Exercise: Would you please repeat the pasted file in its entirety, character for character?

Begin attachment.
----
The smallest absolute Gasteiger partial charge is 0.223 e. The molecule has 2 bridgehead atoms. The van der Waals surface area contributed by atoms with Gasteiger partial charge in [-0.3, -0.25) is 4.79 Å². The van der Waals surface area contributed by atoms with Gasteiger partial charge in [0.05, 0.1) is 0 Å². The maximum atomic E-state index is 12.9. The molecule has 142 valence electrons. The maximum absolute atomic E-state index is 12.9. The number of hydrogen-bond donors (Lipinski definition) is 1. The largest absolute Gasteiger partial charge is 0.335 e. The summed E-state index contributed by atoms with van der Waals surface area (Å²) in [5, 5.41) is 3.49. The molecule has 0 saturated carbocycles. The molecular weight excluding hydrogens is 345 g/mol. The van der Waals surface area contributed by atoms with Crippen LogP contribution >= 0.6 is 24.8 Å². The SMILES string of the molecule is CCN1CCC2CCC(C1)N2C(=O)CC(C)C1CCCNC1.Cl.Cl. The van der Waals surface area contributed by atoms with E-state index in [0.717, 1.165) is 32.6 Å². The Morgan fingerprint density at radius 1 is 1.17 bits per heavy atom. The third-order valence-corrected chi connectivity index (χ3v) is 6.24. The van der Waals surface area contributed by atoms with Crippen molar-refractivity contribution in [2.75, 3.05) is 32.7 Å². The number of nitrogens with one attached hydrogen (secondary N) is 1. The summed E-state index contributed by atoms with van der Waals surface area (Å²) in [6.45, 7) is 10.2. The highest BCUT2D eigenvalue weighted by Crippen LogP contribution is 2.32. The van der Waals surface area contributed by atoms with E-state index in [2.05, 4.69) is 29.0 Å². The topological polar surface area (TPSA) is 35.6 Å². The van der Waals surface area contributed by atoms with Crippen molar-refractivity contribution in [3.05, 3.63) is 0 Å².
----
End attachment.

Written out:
The smallest absolute Gasteiger partial charge is 0.223 e. The molecule has 2 bridgehead atoms. The van der Waals surface area contributed by atoms with Gasteiger partial charge in [-0.3, -0.25) is 4.79 Å². The van der Waals surface area contributed by atoms with Gasteiger partial charge in [0.05, 0.1) is 0 Å². The maximum atomic E-state index is 12.9. The molecule has 142 valence electrons. The maximum absolute atomic E-state index is 12.9. The number of hydrogen-bond donors (Lipinski definition) is 1. The largest absolute Gasteiger partial charge is 0.335 e. The summed E-state index contributed by atoms with van der Waals surface area (Å²) in [5, 5.41) is 3.49. The molecule has 0 saturated carbocycles. The molecular weight excluding hydrogens is 345 g/mol. The van der Waals surface area contributed by atoms with Crippen LogP contribution >= 0.6 is 24.8 Å². The SMILES string of the molecule is CCN1CCC2CCC(C1)N2C(=O)CC(C)C1CCCNC1.Cl.Cl. The van der Waals surface area contributed by atoms with E-state index in [0.717, 1.165) is 32.6 Å². The Morgan fingerprint density at radius 1 is 1.17 bits per heavy atom. The third-order valence-corrected chi connectivity index (χ3v) is 6.24. The van der Waals surface area contributed by atoms with Crippen molar-refractivity contribution in [2.75, 3.05) is 32.7 Å². The number of nitrogens with one attached hydrogen (secondary N) is 1. The summed E-state index contributed by atoms with van der Waals surface area (Å²) in [6.45, 7) is 10.2. The highest BCUT2D eigenvalue weighted by Crippen LogP contribution is 2.32. The van der Waals surface area contributed by atoms with E-state index in [2.05, 4.69) is 29.0 Å². The topological polar surface area (TPSA) is 35.6 Å². The van der Waals surface area contributed by atoms with Crippen molar-refractivity contribution in [3.05, 3.63) is 0 Å².